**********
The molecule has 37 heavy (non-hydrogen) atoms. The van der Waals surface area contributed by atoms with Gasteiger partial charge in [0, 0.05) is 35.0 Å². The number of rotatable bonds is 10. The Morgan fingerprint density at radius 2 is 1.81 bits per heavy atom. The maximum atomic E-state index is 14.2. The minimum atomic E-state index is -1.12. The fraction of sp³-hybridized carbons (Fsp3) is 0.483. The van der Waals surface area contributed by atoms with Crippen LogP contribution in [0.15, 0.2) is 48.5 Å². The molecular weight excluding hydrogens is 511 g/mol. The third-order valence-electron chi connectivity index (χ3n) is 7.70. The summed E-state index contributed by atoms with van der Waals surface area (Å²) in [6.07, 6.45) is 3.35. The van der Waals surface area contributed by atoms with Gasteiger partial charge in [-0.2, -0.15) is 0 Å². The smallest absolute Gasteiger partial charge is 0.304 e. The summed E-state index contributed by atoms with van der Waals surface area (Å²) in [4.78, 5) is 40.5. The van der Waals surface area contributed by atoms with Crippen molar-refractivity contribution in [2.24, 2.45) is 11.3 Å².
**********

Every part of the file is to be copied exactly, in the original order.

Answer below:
The molecule has 37 heavy (non-hydrogen) atoms. The van der Waals surface area contributed by atoms with Gasteiger partial charge in [0, 0.05) is 35.0 Å². The number of rotatable bonds is 10. The Morgan fingerprint density at radius 2 is 1.81 bits per heavy atom. The maximum atomic E-state index is 14.2. The minimum atomic E-state index is -1.12. The fraction of sp³-hybridized carbons (Fsp3) is 0.483. The van der Waals surface area contributed by atoms with Crippen LogP contribution in [0.15, 0.2) is 48.5 Å². The molecular weight excluding hydrogens is 511 g/mol. The third-order valence-electron chi connectivity index (χ3n) is 7.70. The summed E-state index contributed by atoms with van der Waals surface area (Å²) in [6.07, 6.45) is 3.35. The van der Waals surface area contributed by atoms with Gasteiger partial charge in [-0.2, -0.15) is 0 Å². The smallest absolute Gasteiger partial charge is 0.304 e. The summed E-state index contributed by atoms with van der Waals surface area (Å²) in [4.78, 5) is 40.5. The van der Waals surface area contributed by atoms with Crippen molar-refractivity contribution in [2.24, 2.45) is 11.3 Å².